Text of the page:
Yes, In My Backyard
Last year, Boulder, Colo., considered referendums that would have, in short, made it difficult to ever expand the size of the city, currently home to just over 100,000. It was a classic example of some residents, despite largely liberal political preferences, trying to keep out newcomers—and stop any resulting increase in density.
Earlier this year, Better Boulder, a collective that had mobilized opposition to the anti-growth initiatives, invited to town some 150 people who, had they lived there, would also have voted against the referendums. For three days, Boulder was YIMBYTown, a new conference named for “yes in my backyard,” a retort to emotional, parochial, and self-serving “not in my backyard” traditions in community planning.
I came to YIMBY skeptical and ready to judge. The attendees were largely coastal and clustered in San Francisco, Seattle, Portland, and Austin—former slacker towns where housing costs and new residents are increasing, but housing stock is not. Boulder, where I attended college for one year as an urban planning student, is a jewel of a place framed by the Flatiron mountains, but it’s wealthy and tremendously (88 percent) white; and YIMBY’s racial demographics reflected that. And while I was pleasantly surprised by the diversity in age and gender, it was obvious that nearly everyone was fluent in technology, Twitter, and testifying at public meetings.
Thus if not inclusive, the crowd was interesting: The YIMBY movement isn’t highlighting new concepts, necessarily, but is attractive to techno-libertarians who have found themselves disadvantaged by rising rents in a way that an American Planning Association conference is not. As such, the YIMBY attendance list was heavy on organizers, nonprofit staffers, and land-use enthusiasts, but light on public-sector workers and elected officials.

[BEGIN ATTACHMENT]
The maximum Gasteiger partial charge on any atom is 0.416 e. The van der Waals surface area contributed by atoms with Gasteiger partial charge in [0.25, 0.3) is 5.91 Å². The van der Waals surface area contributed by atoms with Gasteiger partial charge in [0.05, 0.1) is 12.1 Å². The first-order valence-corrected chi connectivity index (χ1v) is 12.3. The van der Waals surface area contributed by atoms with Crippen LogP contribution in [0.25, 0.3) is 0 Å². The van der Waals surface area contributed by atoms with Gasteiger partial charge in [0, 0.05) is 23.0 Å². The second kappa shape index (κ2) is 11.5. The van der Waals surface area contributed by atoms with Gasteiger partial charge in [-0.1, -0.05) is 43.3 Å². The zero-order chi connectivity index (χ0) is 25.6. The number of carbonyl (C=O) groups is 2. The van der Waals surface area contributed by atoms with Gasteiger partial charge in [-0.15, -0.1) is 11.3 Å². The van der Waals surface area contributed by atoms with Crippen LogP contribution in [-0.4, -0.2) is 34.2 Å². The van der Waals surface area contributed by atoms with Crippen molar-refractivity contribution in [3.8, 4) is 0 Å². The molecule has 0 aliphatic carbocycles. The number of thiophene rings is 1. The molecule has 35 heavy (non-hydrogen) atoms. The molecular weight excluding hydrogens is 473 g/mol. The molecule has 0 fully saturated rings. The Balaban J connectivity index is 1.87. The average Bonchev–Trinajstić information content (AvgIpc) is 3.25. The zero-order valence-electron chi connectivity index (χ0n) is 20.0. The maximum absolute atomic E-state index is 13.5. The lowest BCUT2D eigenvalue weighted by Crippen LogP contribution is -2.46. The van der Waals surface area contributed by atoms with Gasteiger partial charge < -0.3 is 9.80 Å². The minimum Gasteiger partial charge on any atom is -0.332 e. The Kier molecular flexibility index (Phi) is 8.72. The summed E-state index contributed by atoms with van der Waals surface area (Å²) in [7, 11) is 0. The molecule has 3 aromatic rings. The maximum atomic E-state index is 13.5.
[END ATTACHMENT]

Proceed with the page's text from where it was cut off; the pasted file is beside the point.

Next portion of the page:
To fund the conference, organizers relied on ticket sales and a grant from the National Association of Realtors; a grant from Open Philanthropy largely supported scholarships. (I received one, which covered my travel costs.)
Sonja Trauss, whose Bay Area Renters Federation has embraced the YIMBY label from its get-go, delivered the opening keynote. BARF emerged in 2015 and got its most significant screen time opposing a moratorium on anything but 100 percent affordable developments in San Francisco’s Mission neighborhood. That initiative was defeated (as a San Francisco resident at the time, I voted against it), but the same scene is playing out in the nation’s other high-demand cities.
A neighborhood, usually dense with amenities, walkable, and anchored by transit, becomes favored by newcomers, who have arrived because that region has jobs for the taking. The newcomers, usually relatively flush with cash, are more favorable tenants than working-class and low-income families. Longtime residents squall in protest to any sort of new housing, either to protect their property or personal values. Nothing gets built, and the neighborhood becomes steeply unaffordable to anyone but those who had the good fortune and foresight to buy their homes decades ago.
Trauss, a former teacher who grew up with an “anti-suburban” bias in Philly, spoke convincingly of running movements like BARF as “do-ocracies,” where anyone with an idea is tasked with putting that idea into place, and of diversifying neighborhoods. “We need to be integrationists,” she told the crowd, which was busily tweeting out her declaratives. “We can’t count on liberals, or even ourselves, to want to live in integrated communities.”